“Alone. Yes, that’s the key word, the most awful word in the English tongue. Murder doesn’t hold a candle to it and hell is only a poor synonym.” – Stephen King
Sunshine Manor is an 8-bit horror RPG and prequel to the 2016 16-bit game Camp Sunshine. Players take on the role of Ada, a young girl dared by her friends to enter a haunted house where she encounters demons, ghosts and a lot of blood!
Developer: Fossil Games
Released: 28th October 2021
Platforms: Windows, Mac, Linux
Available on: Steam
This game is being reviewed as part of the Indie Game Collective (IGC) showcase.
Sunshine Manor wastes no time in introducing its violent horror themes as it opens with a Mr Aitken making a deal with a fortune teller, seeking fame as TV personality Mr Sunshine, not realising that the cost would be much higher and more gruesome than he could imagine. A number of years later a young girl named Ada is challenged by her friends to enter the old Aitken house, now considered haunted. Upon entry, however, her companions were taken by demons who Ada was able to harm with a mysterious power. She finds herself trapped and talking to a ghost, soon to realise she must embark on a mission to save her friends and free the spectral residents.
The narrative design is well implemented and the story progresses at a pace that keeps the player engaged without feeling rushed. The dialogue is also well written and despite the lack of voice acting there is a good sense of characterisation with each person, ghost and demon having their own backstory and feeling like a distinct and individual personality.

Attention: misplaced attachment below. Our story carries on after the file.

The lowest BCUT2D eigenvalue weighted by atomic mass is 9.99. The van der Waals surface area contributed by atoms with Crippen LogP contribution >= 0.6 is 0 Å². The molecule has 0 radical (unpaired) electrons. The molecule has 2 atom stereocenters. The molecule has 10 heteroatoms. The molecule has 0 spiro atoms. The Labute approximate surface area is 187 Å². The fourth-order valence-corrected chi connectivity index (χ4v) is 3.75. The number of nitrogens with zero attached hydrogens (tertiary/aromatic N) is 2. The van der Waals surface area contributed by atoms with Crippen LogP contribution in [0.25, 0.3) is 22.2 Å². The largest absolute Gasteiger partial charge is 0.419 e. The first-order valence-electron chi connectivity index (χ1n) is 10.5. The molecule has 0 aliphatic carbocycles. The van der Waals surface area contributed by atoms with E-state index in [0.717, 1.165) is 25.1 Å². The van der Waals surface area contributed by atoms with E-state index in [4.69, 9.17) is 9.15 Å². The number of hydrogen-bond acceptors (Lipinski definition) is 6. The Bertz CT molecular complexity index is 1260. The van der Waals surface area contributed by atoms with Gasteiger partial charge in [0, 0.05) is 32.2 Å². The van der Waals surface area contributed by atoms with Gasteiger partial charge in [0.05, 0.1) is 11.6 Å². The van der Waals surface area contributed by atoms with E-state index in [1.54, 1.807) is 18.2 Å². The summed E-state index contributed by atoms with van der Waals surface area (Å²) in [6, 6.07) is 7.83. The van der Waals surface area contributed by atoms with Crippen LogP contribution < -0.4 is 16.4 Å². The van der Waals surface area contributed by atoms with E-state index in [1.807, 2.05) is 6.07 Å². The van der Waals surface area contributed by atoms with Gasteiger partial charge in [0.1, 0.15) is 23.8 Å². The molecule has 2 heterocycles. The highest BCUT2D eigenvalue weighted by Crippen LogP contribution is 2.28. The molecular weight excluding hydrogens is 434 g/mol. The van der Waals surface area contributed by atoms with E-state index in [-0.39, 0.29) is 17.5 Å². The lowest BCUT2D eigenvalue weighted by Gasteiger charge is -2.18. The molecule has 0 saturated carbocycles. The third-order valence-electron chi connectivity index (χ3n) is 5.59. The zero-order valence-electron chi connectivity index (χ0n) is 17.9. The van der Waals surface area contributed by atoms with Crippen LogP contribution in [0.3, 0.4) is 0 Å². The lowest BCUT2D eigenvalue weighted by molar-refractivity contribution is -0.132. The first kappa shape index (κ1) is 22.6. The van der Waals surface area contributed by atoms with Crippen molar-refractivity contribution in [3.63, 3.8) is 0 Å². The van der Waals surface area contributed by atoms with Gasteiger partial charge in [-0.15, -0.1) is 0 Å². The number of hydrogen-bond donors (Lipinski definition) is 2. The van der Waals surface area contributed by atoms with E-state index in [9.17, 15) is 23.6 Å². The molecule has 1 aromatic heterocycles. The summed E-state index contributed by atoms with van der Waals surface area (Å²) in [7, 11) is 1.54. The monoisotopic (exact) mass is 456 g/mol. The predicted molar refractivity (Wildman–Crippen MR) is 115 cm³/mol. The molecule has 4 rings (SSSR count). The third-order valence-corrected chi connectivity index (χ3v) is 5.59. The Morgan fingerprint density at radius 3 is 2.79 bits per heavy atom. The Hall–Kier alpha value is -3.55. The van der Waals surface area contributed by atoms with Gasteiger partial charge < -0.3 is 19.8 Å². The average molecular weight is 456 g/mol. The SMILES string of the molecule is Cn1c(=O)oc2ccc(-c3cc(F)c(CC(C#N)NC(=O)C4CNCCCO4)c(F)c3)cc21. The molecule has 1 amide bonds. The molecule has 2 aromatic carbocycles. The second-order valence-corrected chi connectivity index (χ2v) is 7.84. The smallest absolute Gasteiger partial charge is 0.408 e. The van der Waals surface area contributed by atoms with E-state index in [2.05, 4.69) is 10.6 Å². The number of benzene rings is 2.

Ada finds herself exploring Sunshine Manor encountering ghosts, whom she must help to realise they are dead before she is able to jump through a portal to a specific demon’s lair and help free them by completing a range of challenges and boss encounters. These include puzzles, mazes, platforming and combat to name a few and they can get a little tricky as the game progresses.
There are a number of enemies scattered throughout the manor, they come in a variety of forms and have different abilities to overcome. For example, some move in patterns and shoot things while others will pursue Ada until she reaches a new area. Ada’s mysterious power grants her the ability to harm demonic enemies or dash but this does have a cooldown so it must be used thoughtfully. Any contact or direct attack from a demon will cause the player harm.
There are fixed save points in the manor, these can be used an unlimited number of times and will also heal Ada. However, these save points are not always easily and quickly reachable meaning that death can sometimes be quite punishing, especially in the different demon’s lairs.
Sunshine Manor presents a variety of creepy and gore-ified scenes in classic 8-bit pixel graphics and it suits the narrative and gameplay perfectly. The environments, characters and effects are detailed and varied. In addition, there is a different well-considered colour palette and theme for each level or dungeon.
The game’s retro-style soundtrack is a highlight and features a selection of tracks ranging from softer, spooky music to energetic, tension building tracks. Each piece matches the various horror environments well and the OST remains atmospheric and creepy throughout.
Overall, Sunshine Manor is a spooky and fun experience. The 8-bit pixel art graphics fit the game perfectly and add a soft edge to the high levels of gore whilst the retro soundtrack helps to instil a sense of fear and really amps up the creepiness of the game’s horror elements. The gameplay is varied and exciting, presenting a slight challenge that is satisfying rather than frustrating to overcome. This title will appeal to a wide range of players, is great value for money offering 4-6 hours of playtime and is very easy to recommend!